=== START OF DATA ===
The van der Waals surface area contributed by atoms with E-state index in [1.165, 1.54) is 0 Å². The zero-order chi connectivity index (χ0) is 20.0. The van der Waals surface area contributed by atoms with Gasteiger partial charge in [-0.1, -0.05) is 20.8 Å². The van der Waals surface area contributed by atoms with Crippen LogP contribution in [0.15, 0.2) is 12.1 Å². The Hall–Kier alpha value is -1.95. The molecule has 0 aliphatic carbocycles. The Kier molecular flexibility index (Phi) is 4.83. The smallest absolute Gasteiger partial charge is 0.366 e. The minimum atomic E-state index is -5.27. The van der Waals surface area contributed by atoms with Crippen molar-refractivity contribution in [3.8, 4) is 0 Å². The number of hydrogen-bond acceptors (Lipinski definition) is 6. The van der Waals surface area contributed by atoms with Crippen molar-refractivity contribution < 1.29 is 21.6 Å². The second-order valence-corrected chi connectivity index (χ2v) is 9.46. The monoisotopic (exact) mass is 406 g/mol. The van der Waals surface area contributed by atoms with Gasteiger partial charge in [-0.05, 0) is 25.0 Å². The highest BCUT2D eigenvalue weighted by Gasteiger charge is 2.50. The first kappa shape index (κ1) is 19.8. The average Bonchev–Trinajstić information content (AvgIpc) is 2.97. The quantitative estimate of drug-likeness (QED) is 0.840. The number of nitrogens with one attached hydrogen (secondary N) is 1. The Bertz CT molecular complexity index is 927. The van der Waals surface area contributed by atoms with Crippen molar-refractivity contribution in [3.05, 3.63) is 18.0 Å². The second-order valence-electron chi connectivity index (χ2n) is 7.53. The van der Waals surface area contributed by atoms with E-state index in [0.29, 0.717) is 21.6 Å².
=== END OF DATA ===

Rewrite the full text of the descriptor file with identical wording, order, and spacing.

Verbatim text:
The van der Waals surface area contributed by atoms with E-state index in [1.165, 1.54) is 0 Å². The zero-order chi connectivity index (χ0) is 20.0. The van der Waals surface area contributed by atoms with Gasteiger partial charge in [-0.1, -0.05) is 20.8 Å². The van der Waals surface area contributed by atoms with Crippen LogP contribution in [0.15, 0.2) is 12.1 Å². The Hall–Kier alpha value is -1.95. The molecule has 0 aliphatic carbocycles. The Kier molecular flexibility index (Phi) is 4.83. The smallest absolute Gasteiger partial charge is 0.366 e. The minimum atomic E-state index is -5.27. The van der Waals surface area contributed by atoms with Crippen molar-refractivity contribution in [3.8, 4) is 0 Å². The number of hydrogen-bond acceptors (Lipinski definition) is 6. The van der Waals surface area contributed by atoms with Crippen molar-refractivity contribution < 1.29 is 21.6 Å². The second-order valence-corrected chi connectivity index (χ2v) is 9.46. The monoisotopic (exact) mass is 406 g/mol. The van der Waals surface area contributed by atoms with Gasteiger partial charge in [-0.05, 0) is 25.0 Å². The highest BCUT2D eigenvalue weighted by Gasteiger charge is 2.50. The first kappa shape index (κ1) is 19.8. The average Bonchev–Trinajstić information content (AvgIpc) is 2.97. The quantitative estimate of drug-likeness (QED) is 0.840. The number of nitrogens with one attached hydrogen (secondary N) is 1. The Bertz CT molecular complexity index is 927. The van der Waals surface area contributed by atoms with Crippen molar-refractivity contribution in [3.05, 3.63) is 18.0 Å². The second-order valence-electron chi connectivity index (χ2n) is 7.53. The van der Waals surface area contributed by atoms with E-state index in [0.29, 0.717) is 21.6 Å².